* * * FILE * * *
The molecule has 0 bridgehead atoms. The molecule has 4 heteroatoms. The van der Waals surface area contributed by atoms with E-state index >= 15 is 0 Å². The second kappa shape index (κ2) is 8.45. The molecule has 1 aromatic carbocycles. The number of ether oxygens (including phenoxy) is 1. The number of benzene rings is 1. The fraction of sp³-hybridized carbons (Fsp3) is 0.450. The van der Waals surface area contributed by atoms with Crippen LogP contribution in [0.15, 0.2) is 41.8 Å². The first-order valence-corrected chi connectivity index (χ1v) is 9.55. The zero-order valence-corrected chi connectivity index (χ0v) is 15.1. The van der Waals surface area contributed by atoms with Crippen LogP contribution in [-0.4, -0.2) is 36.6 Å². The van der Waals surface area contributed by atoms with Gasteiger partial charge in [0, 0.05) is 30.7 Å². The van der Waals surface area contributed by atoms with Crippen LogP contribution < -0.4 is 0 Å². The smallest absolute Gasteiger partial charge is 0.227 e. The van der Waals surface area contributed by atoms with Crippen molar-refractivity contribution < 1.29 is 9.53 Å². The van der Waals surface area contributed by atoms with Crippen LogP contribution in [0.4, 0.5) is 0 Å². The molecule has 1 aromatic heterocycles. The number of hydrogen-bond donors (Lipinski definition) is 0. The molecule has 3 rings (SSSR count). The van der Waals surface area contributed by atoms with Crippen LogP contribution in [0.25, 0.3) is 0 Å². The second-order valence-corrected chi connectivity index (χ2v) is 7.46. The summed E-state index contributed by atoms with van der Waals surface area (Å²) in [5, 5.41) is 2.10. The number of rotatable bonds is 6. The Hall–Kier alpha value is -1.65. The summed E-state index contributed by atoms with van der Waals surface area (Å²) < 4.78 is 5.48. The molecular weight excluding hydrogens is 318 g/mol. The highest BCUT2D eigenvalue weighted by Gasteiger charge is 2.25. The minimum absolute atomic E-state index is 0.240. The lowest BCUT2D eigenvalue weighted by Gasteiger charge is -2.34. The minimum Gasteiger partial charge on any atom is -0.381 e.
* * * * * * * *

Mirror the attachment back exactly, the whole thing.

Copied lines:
The molecule has 0 bridgehead atoms. The molecule has 4 heteroatoms. The van der Waals surface area contributed by atoms with E-state index >= 15 is 0 Å². The second kappa shape index (κ2) is 8.45. The molecule has 1 aromatic carbocycles. The number of ether oxygens (including phenoxy) is 1. The number of benzene rings is 1. The fraction of sp³-hybridized carbons (Fsp3) is 0.450. The van der Waals surface area contributed by atoms with Crippen LogP contribution in [0.15, 0.2) is 41.8 Å². The first-order valence-corrected chi connectivity index (χ1v) is 9.55. The zero-order valence-corrected chi connectivity index (χ0v) is 15.1. The van der Waals surface area contributed by atoms with Crippen LogP contribution in [-0.4, -0.2) is 36.6 Å². The van der Waals surface area contributed by atoms with Gasteiger partial charge in [0, 0.05) is 30.7 Å². The van der Waals surface area contributed by atoms with Crippen LogP contribution < -0.4 is 0 Å². The smallest absolute Gasteiger partial charge is 0.227 e. The van der Waals surface area contributed by atoms with Crippen molar-refractivity contribution < 1.29 is 9.53 Å². The van der Waals surface area contributed by atoms with Crippen LogP contribution in [0.4, 0.5) is 0 Å². The molecule has 1 aromatic heterocycles. The number of hydrogen-bond donors (Lipinski definition) is 0. The molecule has 3 rings (SSSR count). The van der Waals surface area contributed by atoms with Crippen LogP contribution in [0.25, 0.3) is 0 Å². The second-order valence-corrected chi connectivity index (χ2v) is 7.46. The summed E-state index contributed by atoms with van der Waals surface area (Å²) in [5, 5.41) is 2.10. The number of rotatable bonds is 6. The Hall–Kier alpha value is -1.65. The summed E-state index contributed by atoms with van der Waals surface area (Å²) < 4.78 is 5.48. The molecular weight excluding hydrogens is 318 g/mol. The highest BCUT2D eigenvalue weighted by Gasteiger charge is 2.25. The minimum absolute atomic E-state index is 0.240. The lowest BCUT2D eigenvalue weighted by Gasteiger charge is -2.34. The minimum Gasteiger partial charge on any atom is -0.381 e.